Do Natural History Films Really Make A Difference To Natural History Issues?

As the tension builds in the stadium and the roar of the crowd intensifies, the huge whale is catapults it’s trainer out of the water with a few flicks of it’s powerful fluke before they both crash back down with a splash. To some this is the icing on top of a great holiday, seeing a killer whale up so close and interacting with them.  To others it simply shows how low we have sunk in the name of entertainment and after typing ‘SeaWorld’ into the news, it is clear they are not alone with numerous articles asking them to retire it’s orcas into sea pens. But what is it that has sparked this public outcry? A film called Blackfish (dir. Gabriela Cowperthwaite)

Mother Gorilla
Conservation films can make a huge difference to the issues they talk about.

When it comes to discussing the effect films have on conservation issues, we must first look at the term ‘conservation’ itself. As a word with so many connotations of nature attached to it, it is only natural to expect it to feature in the majority of nature programming and yet this is not the case. There seems to be a consensus that issues like poaching, captivity and deforestation are just too difficult for the general public to be subjected to and so to include them in many programmes would be risking the viewing figures the broadcasters so desperately crave. Yes, viewing figures are the lifeblood of programmes desperate to survive in the multichannel environment but in saving them are we not effectively killing the wildlife we exploit to create them? Wildlife documentaries owe nature for their success and so it is vital that we give them something in return. It seems that the documentaries that do so are an endangered species in themselves. Perhaps it is fear of failure that forces filmmakers into accepting the broadcaster’s wishes and from the perspective of an aspiring filmmaker, I understand the reasons behind this. Nevertheless, with a vast number of issues directly due to human involvement it is up to us to help nature recover before we lose some species altogether.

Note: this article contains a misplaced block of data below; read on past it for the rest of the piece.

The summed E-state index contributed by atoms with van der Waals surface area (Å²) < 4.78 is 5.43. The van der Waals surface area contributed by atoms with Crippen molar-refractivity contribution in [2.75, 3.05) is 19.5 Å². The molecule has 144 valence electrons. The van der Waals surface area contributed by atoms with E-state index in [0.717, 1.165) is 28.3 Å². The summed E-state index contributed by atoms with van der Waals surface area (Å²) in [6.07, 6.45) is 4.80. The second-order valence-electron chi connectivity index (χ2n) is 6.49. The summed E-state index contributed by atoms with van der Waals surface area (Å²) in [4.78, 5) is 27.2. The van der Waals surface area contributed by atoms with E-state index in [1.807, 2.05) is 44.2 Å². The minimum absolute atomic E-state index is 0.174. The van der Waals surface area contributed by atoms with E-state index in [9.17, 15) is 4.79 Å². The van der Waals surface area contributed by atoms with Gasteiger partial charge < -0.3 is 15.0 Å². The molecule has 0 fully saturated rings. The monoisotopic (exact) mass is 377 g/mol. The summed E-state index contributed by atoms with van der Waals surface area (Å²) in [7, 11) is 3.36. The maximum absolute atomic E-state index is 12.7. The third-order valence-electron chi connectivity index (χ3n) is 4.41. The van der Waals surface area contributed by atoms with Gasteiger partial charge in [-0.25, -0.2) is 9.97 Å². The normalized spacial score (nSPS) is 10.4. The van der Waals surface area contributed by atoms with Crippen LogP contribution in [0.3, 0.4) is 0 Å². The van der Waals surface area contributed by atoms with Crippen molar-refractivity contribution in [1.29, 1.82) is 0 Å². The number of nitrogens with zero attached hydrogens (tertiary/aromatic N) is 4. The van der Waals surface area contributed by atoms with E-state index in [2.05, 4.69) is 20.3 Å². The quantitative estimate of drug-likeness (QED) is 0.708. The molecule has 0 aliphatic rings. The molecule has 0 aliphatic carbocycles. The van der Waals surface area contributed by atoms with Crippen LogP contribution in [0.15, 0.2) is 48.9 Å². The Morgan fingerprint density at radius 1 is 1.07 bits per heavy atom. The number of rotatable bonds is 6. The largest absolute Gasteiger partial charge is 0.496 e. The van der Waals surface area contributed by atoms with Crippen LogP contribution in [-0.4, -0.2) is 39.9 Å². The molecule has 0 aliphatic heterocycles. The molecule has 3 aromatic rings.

With this in mind, however, when natural history documentaries do choose to centre themselves around a certain issue, the resulting effect can be huge. Take for instance Gabriela Cowperthwaite’s recent film Blackfish; a documentary showing the truth behind SeaWorld’s infamous ‘Shamu’ killer whale show. Since it’s screenings and the DVD  release, there has been a public outcry. The combination of actuality footage filmed by members of the public, horror stories of attacks on trainers and interviews with former SeaWorld trainers created a graphic and heartbreaking image of life as a killer whale performer and seemed to tug at the heartstrings of the viewers. Thousands of people have taken to social media sites to voice their opinions and show their support for various captivity campaigns, myself included.  The real question is though, would the film have created such debate and support without the use of the internet and of course social media sites like Facebook and Twitter? Blackfish would most certainly have raised eyebrows and got people talking but without it’s online presence connecting people and wildlife organisations globally, there is a high possibility that the message would not have been received by a so many. Similarly, the graphic imagery of blood stained water littered with the bodies of dolphins shown in The Cove (dir. Louie Psihoyos) prompted it’s shocked viewers to take action with letters to authoritative bodies to help end the annual Taiji dolphin drive and campaigns are still ongoing. Ultimately it seems that when combined, film and the internet contribute hugely to the tackling of conservation issues by not only raising awareness but also providing a way to be involved as well.